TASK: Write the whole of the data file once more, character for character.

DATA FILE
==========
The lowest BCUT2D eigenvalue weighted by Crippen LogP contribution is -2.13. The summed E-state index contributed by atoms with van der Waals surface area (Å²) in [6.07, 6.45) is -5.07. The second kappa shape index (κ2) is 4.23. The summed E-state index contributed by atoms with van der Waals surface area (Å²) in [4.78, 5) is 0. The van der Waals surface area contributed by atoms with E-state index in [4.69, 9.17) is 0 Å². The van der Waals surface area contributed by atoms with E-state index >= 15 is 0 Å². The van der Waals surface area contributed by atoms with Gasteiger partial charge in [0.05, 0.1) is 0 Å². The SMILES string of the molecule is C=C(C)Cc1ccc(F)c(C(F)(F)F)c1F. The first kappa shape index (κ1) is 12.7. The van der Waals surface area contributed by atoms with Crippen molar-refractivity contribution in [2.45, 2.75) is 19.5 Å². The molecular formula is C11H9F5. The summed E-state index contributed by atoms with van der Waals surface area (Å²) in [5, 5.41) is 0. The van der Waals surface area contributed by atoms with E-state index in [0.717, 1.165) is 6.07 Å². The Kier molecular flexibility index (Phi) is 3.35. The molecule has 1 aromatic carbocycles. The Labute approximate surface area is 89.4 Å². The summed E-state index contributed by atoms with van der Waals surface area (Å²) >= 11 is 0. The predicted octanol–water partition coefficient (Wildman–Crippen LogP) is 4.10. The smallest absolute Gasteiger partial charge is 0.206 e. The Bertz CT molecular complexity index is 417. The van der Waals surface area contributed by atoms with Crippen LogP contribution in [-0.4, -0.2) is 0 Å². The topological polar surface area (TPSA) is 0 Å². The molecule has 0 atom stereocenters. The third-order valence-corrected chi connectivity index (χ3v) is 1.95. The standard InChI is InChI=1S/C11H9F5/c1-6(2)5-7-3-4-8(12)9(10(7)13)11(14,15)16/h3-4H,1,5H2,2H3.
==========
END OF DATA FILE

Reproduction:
The lowest BCUT2D eigenvalue weighted by Crippen LogP contribution is -2.13. The summed E-state index contributed by atoms with van der Waals surface area (Å²) in [6.07, 6.45) is -5.07. The second kappa shape index (κ2) is 4.23. The summed E-state index contributed by atoms with van der Waals surface area (Å²) in [4.78, 5) is 0. The van der Waals surface area contributed by atoms with E-state index in [4.69, 9.17) is 0 Å². The van der Waals surface area contributed by atoms with E-state index >= 15 is 0 Å². The van der Waals surface area contributed by atoms with Gasteiger partial charge in [0.05, 0.1) is 0 Å². The SMILES string of the molecule is C=C(C)Cc1ccc(F)c(C(F)(F)F)c1F. The first kappa shape index (κ1) is 12.7. The van der Waals surface area contributed by atoms with Crippen molar-refractivity contribution in [2.45, 2.75) is 19.5 Å². The molecular formula is C11H9F5. The summed E-state index contributed by atoms with van der Waals surface area (Å²) in [5, 5.41) is 0. The van der Waals surface area contributed by atoms with E-state index in [0.717, 1.165) is 6.07 Å². The Kier molecular flexibility index (Phi) is 3.35. The molecule has 1 aromatic carbocycles. The Labute approximate surface area is 89.4 Å². The summed E-state index contributed by atoms with van der Waals surface area (Å²) >= 11 is 0. The predicted octanol–water partition coefficient (Wildman–Crippen LogP) is 4.10. The smallest absolute Gasteiger partial charge is 0.206 e. The Bertz CT molecular complexity index is 417. The van der Waals surface area contributed by atoms with Crippen LogP contribution in [-0.4, -0.2) is 0 Å². The topological polar surface area (TPSA) is 0 Å². The molecule has 0 atom stereocenters. The third-order valence-corrected chi connectivity index (χ3v) is 1.95. The standard InChI is InChI=1S/C11H9F5/c1-6(2)5-7-3-4-8(12)9(10(7)13)11(14,15)16/h3-4H,1,5H2,2H3.